A Star’s Light

(Luke 2:1-21, James 1:17-18; Luke 11:33-36) – J G White
7 pm, Christmas Eve, Tues, Dec 24, 2019 – UBC Digby

I wonder as I wander, out under the sky,
how Jesus the Saviour did come for to die
for poor ornery people like you and like I;
I wonder as I wander out under the sky. 

It’s Christmas Eve. For many, it has been a busy time, an exciting time, maybe a stressful time. Anyone feeling ‘ornery’ out there?  The editors of our hymnbook actually changed that phrase to ‘poor ordinary people,’ instead of ‘poor ornery people.’  

Life has its bright spots, and its darkness, so to speak. Some times in our lives we seem full of light, at other times, darkness. It all comes together in the story of this night. We rejoice in the wondrous Light give us!

When Mary birthed Jesus ‘twas in a cow’s stall
with wise men and farmers and shepherds and all,
but high from God’ heaven a star’s light did fall,
the promise of ages it then did recall. 

Do you look up at the stars often? Regularly?  This time of year, with our long nights, I get up in the morning and the first thing I do is look out the windows. I look out at the landscape, the sky, the weather. Sometimes, the light of the stars is shining. 

I remember a cold winter’s night in 1986. My mother and I got up and went out into the cornfield next door, with binoculars in hand. We were looking for Halley’s Comet. We tried to find Halley’s Comet. 

In the end, we did not figure out what spot in the sky was the famed celestial visitor. We suppose that the Magi of old were indeed wise people, and worked hard to discern the new star, and how it could guide them to something – Someone – of real importance. 

It takes work on our part to see the light, to follow God, to keep on throughout our lives. 

The Bible sometimes call the Divine One ‘the Father of Lights,’ and other such titles. A wonderful Light in the darkness: this is our experience of God. 

If Jesus had wanted for any wee thing,
a star in the sky or a bird on the wing,
or all of God’s angels in heaven for to sing,
he surely could have it, ‘cause he was the King. 

We marvel tonight at a child born who could wield the stars at his command. Yet he did not. One ‘star’ shone for Him, who is the Light of the World.

As another Christmas song says, 
Jesus is now that start divine,  
brighter and brighter He must shine
Beautiful star of Bethlehem shine on.
  (Adger M. Pace c 1940)

Jesus would grow up to say “you are the light of the world.” The purpose of the nativity, is to give our lives purpose. Prepare us to shine. Such a gift!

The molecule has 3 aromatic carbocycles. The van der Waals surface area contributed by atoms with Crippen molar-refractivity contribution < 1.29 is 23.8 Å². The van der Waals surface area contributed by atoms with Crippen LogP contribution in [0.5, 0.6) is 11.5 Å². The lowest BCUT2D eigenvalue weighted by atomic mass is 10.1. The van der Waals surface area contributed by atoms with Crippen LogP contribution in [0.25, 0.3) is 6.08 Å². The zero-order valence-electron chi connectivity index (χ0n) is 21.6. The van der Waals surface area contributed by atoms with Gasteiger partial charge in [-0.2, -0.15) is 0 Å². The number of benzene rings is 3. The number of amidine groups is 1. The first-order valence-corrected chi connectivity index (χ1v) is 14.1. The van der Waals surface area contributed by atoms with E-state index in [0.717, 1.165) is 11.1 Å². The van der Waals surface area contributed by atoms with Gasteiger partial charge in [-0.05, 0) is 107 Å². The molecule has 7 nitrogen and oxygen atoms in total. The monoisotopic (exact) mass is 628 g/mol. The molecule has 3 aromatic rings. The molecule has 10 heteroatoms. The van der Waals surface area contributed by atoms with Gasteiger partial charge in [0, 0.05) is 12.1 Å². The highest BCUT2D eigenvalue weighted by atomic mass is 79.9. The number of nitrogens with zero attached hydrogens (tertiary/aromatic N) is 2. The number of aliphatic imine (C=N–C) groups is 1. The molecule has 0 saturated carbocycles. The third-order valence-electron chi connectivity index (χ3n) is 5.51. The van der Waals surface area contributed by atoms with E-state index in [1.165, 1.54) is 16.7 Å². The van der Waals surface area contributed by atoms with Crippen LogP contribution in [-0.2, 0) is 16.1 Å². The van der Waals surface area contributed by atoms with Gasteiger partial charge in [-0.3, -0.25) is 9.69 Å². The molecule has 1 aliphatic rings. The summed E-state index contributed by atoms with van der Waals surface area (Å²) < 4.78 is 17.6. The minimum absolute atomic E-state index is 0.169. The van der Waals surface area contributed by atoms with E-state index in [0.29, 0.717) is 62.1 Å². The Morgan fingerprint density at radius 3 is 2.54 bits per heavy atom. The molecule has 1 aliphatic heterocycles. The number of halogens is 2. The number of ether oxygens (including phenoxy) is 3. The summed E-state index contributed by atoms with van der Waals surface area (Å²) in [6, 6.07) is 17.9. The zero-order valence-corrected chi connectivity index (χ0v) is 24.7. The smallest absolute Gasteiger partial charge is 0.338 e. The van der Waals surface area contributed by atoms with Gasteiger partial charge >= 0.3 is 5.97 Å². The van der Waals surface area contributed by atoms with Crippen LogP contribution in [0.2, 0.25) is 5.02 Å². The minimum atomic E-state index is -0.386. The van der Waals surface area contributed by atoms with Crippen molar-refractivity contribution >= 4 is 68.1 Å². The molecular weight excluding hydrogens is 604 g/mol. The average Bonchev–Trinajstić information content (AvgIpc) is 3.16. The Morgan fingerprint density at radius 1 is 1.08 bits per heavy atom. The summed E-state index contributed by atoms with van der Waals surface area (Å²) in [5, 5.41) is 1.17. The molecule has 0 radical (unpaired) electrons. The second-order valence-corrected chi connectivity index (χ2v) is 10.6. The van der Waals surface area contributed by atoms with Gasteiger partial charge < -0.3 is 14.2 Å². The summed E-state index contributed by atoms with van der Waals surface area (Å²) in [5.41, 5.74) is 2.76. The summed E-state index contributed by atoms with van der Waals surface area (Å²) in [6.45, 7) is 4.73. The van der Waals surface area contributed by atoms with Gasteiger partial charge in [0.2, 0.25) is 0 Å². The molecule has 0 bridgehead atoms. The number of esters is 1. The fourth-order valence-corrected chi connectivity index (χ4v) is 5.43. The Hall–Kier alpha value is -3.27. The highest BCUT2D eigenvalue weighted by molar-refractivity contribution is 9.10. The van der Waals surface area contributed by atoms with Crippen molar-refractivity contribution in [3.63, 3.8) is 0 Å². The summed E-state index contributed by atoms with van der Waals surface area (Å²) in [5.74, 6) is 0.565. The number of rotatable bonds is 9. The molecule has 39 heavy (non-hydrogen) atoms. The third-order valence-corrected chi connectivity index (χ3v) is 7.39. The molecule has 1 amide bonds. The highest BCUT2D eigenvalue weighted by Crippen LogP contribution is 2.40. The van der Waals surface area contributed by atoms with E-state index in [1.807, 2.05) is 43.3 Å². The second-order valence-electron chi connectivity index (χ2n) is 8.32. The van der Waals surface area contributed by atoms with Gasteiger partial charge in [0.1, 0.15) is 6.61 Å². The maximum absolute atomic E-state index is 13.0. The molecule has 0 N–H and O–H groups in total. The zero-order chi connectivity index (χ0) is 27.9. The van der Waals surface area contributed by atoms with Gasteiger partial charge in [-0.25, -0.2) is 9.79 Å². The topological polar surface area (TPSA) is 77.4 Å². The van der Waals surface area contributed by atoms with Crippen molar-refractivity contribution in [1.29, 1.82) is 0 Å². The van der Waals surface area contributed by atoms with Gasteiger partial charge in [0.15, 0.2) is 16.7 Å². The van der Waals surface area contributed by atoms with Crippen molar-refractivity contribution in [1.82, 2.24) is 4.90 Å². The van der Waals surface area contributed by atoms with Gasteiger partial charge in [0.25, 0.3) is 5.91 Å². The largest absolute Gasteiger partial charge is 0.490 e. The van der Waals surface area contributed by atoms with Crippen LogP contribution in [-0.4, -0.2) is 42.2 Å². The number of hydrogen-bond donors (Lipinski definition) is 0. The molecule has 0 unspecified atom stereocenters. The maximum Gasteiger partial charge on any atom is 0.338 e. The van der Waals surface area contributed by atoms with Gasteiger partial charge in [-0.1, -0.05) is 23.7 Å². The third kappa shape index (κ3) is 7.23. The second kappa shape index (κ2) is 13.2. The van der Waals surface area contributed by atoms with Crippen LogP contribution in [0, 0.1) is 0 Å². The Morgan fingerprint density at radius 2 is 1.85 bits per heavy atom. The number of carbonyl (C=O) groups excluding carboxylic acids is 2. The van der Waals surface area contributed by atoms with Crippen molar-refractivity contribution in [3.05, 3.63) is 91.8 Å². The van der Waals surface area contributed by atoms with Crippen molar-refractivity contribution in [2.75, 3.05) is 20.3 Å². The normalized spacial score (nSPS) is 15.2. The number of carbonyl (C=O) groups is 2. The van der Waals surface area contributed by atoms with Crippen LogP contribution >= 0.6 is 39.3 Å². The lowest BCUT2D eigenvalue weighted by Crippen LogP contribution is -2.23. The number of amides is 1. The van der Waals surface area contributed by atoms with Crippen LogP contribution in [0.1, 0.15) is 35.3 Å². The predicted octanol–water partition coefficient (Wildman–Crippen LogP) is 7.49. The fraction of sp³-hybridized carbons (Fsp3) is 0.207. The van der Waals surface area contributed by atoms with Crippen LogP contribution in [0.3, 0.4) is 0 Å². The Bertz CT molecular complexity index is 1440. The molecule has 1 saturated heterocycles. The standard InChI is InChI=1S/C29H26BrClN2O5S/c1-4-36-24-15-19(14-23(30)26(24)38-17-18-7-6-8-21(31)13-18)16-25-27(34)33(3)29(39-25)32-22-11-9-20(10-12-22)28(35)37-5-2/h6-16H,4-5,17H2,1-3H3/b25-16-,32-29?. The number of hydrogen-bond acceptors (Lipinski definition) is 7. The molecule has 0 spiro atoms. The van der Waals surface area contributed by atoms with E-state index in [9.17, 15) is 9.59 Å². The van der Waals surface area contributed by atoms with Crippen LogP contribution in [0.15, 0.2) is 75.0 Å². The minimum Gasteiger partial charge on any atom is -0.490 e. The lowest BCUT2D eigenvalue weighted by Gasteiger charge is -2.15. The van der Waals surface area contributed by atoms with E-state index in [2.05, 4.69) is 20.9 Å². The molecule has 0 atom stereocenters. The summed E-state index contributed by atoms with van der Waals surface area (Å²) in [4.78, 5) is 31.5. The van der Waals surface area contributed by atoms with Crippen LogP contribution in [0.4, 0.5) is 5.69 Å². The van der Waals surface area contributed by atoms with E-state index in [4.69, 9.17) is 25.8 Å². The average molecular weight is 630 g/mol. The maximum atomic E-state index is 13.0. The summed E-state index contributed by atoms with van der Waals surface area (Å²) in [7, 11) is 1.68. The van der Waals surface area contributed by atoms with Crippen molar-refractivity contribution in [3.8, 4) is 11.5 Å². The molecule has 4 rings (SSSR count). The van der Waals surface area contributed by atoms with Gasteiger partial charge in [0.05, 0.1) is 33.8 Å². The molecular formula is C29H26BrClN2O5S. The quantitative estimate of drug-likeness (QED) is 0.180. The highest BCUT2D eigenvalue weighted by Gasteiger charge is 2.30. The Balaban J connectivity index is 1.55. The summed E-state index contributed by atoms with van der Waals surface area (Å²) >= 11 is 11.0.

Tonight, as we come to the closing prayers and carols, we share light. Little, battery powered candles. We become a giant constellation, we remember that we are to be the people of blessing, shining forth in the world with hope, peace, love and joy. All of it shining from you and me and Christ.

Joyful Celebration: Joy to the World

(Psalm 98) – J G White
7 pm, 4th Sun of Advent, Dec 22, 2019 – UBC Digby

I  Isaac Watt’s New Songs

We’ve just sung a ‘new song.’ Did it sound new to you? It was new three hundred years ago, when Isaac Watts composed this poetry in 1719, in England. 

Watts was a prolific hymn writer. He was an innovator, in a time when the Church was just waiting for new songs. Instead of singing only liturgical prayers or metrical Psalms from the Bible, Watts started writing poetry based upon scripture, but not direct translations. So many of his old, old songs are still sung by us today: 16 in our hymnbook! Such as:
Come We that Love the Lord
O God, Our Help in Ages Past
Alas and Did My Saviour Bleed?
When I Survey the Wondrous Cross
Jesus Shall Reign

‘Joy to the World’ is based on Psalm 98. It begins with a phrase found in more than one place in the Bible. ‘O sing to the LORD a new song.’ 

Perhaps the music we used was new to you. That tune, Nativity, is only 165 years old. It has been used often for ‘Joy to the world.’ I even found it in a 1933 British Baptist Hymnbook. It has three tunes for this carol; but the tune we know is a fourth, found in the appendix. We will sing the one we know later tonight.

II  Handel’s Messiah

In 1741, the famed German-born composer in London, George Frideric Handel, wrote an oratorio called Messiah. The text for all the singers and choir was from the Bible, Old and New Testaments. Handel wrote all the music within 24 days! It was produced for the debt relief of prisoners in several jails, for a hospital, and an infirmary, all in Dublin. That first performance, April 13, 1742, was a great success!

Why am I telling you about Handel’s Messiah? Because the music we just about always use for ‘Joy to the World’ seems to come from Handel, and from this beloved oratorio. The first words sung in the Messiah are from Isaiah 40, Comfort ye, comfort ye my people. The orchestral music seems to be echoed in the repeating part in each verse of ‘Joy to the world.’ And the first part of our familiar tune 
Joy to the world… 
is the same as Psalm 24 in the Messiah
Lift up your heads, (O ye gates…)
Have patience, we will all sing the tune we know as our finale tonight!

III  King David’s Joyful Noise

We often joke here, in Church, about ‘making a joyful noise.’ We quote this at choir practices, for instance. And we are quoting Psalm 98. 

In most of our Bibles, Psalm 98 is not given a note about being a Psalm of David, like so many others are, but there is a tradition that says this was part of that King’s collection. David is known for his lyrics, and his musicianship. As a young fellow he was called upon to play the strings and soothe Saul, when upset. We have a little stained glass image up above of a lyre, that ancient instrument played by David, and mentioned in Psalm 98.

If the floods can clap their hands, the hills sing together for joy, and lyres and horns take up the praising, then any of us can make a joyful noise. 

IV  Lowell Mason’s Music

The earth cries out for justice. People cry out for the right things to happen, to be done, to be decided! So says Psalm 98, and so sings ‘Joy to the World.’

More than a century after that poetry was written, Lowell Mason adapted some of Handel’s music into a new tune. He named the music Antioch, and we know it as ‘Joy to the World.’